Author Topic: Theory about popularity of languages  (Read 25550 times)

Krice

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Theory about popularity of languages
« on: September 15, 2014, 08:31:09 AM »
When I have searched for some other language (than C++) to learn I have noticed how difficult it is to find good tools for those languages! I think it may be an important reason why some so called better languages never became popular or more popular than they should be. C++ has had great tools in past and present, especially IDEs which are anyway a thinking man's solution to programming.

Some (or more like most) languages have roots in hacky environments like unix/linux with complex setup rituals only few people are willing to withstand, and of course pesky GPL issues making developers not sure how they can release their programs (or even make profit). And if there is commercial software it may be too expensive just to try out the language and see if it's any worth in serious game programming.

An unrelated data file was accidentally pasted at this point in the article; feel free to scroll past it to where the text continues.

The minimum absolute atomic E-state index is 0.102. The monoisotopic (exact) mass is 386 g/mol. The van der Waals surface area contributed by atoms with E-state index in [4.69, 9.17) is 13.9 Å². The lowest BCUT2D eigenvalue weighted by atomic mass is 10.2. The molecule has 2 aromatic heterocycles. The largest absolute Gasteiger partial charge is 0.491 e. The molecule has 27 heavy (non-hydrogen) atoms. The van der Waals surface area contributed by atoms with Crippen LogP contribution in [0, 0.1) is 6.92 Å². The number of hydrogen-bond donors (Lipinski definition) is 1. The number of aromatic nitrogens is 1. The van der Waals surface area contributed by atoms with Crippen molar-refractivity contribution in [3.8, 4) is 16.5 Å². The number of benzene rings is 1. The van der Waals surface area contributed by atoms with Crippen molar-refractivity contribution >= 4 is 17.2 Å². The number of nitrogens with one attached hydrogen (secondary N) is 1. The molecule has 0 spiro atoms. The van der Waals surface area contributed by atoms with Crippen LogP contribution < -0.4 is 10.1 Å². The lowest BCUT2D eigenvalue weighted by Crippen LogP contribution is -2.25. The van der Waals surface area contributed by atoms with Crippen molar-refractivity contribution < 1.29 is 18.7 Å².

mushroom patch

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Re: Theory about popularity of languages
« Reply #1 on: September 15, 2014, 12:55:08 PM »
Spending a lot of time thinking about learning programming languages and worrying a lot about "tools" available for those languages is the mark of a dilettante. If you know what you're doing, considerations of what programming language to use and so forth are of marginal importance.

Krice